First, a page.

21st April 2013
It’s OK for boy band One Direction to earn millions of pounds as they have proved their worth – but not all company chief executives can claim the same, according to business secretary Vince Cable writes financial journalist Jill Insley.
Pressed to enter a debate on high pay awards, Cable initially seemed to support Simon Walker, director general of the Institute of Directors, who claimed it was “mad” that the members of One Direction earned £5m each in 2012.
Walker had previously criticised chief executives and other senior staff who have overseen corporate disasters being allowed to walk away with huge payoffs, and the size of bonuses paid by scandal and crises-stricken banks.
Cable said: “I agree with much of what Simon said about the extremities of pay. Much of it is downright insensitive and grossly immoral.”
Perhaps worried about the impact his comments might have on young One Direction fans who will eventually become voters, Cable later clariﬁed his views in an interview with Sky News, saying that he didn’t want to attack One Direction, as “this is one particular group who are apparently very popular and very successful, so I have nothing against them”.
He added: “There is a general issue of chief execs in particular who are paid well beyond what can be justiﬁed in terms of the performance of their companies, and that’s something the government is now trying to address.”
Cable and Walker were both speaking at an event staged by the Resolution Foundation and High Pay Centre entitled No More Than We Deserve: The rights and wrongs of high and low pay.
Frances O’Grady, general secretary of the TUC, told the No More Than We Deserve audience that while large chunks of the UK workforce has seen its pay frozen or cut, directors’ pay has risen by 12% and chief executives’ pay by 16% in the last year. She added that while the top 1% of earners in the UK now commanded 10% of the income paid, the bottom half of earners got just 18%.
She stopped short of raising the point made by many high pay critics that companies can only afford to pay multi-million pound packages to their top executives because they pay such low salaries to the majority of their workforce – salaries that are subsidised through state beneﬁts by the tax payer.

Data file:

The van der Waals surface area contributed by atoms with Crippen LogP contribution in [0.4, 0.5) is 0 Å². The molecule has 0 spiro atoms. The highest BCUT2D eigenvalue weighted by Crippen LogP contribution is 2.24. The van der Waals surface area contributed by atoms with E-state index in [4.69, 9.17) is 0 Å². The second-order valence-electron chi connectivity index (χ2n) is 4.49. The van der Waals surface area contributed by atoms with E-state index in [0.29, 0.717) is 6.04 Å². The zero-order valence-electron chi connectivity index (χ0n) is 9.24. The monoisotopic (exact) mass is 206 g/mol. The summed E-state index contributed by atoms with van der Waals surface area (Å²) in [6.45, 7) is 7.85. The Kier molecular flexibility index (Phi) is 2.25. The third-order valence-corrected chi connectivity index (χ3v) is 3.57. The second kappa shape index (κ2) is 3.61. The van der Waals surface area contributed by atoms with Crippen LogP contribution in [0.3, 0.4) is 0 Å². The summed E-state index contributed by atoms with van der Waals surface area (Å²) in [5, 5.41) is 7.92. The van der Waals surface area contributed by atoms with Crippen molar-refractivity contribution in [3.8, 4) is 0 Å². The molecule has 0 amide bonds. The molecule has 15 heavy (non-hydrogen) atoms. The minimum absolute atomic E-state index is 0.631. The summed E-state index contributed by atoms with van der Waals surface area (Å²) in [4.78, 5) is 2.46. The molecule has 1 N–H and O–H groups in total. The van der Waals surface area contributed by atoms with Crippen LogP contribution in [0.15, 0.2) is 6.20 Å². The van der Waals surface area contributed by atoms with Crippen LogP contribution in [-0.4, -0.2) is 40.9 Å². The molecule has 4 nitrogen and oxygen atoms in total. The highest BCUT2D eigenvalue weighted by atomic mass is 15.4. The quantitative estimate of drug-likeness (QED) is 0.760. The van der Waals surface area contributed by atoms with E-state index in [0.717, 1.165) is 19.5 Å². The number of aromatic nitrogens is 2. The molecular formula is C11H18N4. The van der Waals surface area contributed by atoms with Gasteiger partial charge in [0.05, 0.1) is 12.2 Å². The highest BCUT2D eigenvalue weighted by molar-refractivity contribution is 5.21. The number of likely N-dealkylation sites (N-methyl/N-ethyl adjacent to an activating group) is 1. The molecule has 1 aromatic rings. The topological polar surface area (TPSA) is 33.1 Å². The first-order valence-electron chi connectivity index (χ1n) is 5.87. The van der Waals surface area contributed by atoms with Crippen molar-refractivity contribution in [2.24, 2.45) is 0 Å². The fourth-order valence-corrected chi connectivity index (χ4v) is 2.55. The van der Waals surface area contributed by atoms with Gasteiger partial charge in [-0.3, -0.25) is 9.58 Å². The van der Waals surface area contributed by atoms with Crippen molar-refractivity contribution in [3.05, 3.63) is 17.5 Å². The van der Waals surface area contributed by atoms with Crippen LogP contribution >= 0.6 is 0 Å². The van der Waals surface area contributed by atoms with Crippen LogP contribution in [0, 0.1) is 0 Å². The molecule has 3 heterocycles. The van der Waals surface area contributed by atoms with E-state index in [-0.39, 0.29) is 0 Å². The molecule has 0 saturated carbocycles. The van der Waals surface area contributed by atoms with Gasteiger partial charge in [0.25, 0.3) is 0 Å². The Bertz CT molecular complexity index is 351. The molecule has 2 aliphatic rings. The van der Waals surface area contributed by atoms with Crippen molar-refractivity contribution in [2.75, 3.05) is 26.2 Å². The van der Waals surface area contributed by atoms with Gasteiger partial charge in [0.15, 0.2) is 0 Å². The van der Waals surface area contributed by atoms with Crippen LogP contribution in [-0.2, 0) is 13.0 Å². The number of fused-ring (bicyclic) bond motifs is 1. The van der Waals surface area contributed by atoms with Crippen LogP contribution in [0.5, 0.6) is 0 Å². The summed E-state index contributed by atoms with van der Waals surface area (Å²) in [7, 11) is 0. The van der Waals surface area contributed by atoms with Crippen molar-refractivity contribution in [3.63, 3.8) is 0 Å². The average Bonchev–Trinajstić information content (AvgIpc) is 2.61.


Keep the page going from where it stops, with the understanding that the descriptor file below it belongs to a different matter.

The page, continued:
However Robert Talbut, chairman of the investment committee at the Association of British Insurers, defended the right of company directors to receive large pay packages.
He warned that there was an “obsessive focus” on a small number of company leaders, and said people who had strived and achieved senior positions in companies, who employed lots of staff, and generated big proﬁts and tax revenues, were being held up as undeserving.
“We are in danger of creating the impression that all achievement and all reward is undeserved,” Talbut said.
How to earn it
Whether you achieve your wealth through reaching the number one slot with your first album in 16 countries, by scoring goals at the World Cup or running a company, a recent poll of millionaires found that more than half believed the key to becoming rich was good, old-fashioned, hard work.
When the deVere Group, the world’s largest independent financial advisory organisation, asked clients with investable assets worth more than £1m “what is your number one strategy to build wealth?”, 52% said their strategy was working hard, 27% saving, and 21% investing wisely.
“There’s a certain perceived mystery surrounding how the wealthy become wealthy. But our study shows that the majority of millionaires accumulate their money the old fashioned way – they work for it,” says deVere Group’s chief executive, Nigel Green.
However he added that it was probably a combination of all three that resulted in the rich really becoming rich.
Research by Lloyds TSB Private Banking backs up his belief that those who are in a position to accumulate wealth can only beneﬁt by saving and investing wisely.
The bank’s survey found that net household wealth surged past the £7trillion point for the ﬁrst time last year, taking the increase to 62% during the past decade, despite the double dip recession and disappointing house price performance in most parts of the UK. The increase in household wealth has outstripped increases in household gross disposable income, at 44%, and the the price of consumer goods, at 29%.
The increase is down to the ballooning value of ﬁnancial assets, with UK pension values growing by an estimated £1trillion since 2002 and deposits by £476bn. The average UK household now worth £255,502.
However, the Lloyds figures hide huge disparities in wealth and earnings across the UK.
Nitesh Patel, economist for Lloyds TSB private banking said that although household wealth had grown by an estimated £2.7trillion over the last 10 years, a gap had been created between the wealthiest households and the rest.
“The wealthiest 10% of households hold 22 times more wealth, on average, than those in the bottom half,” he said.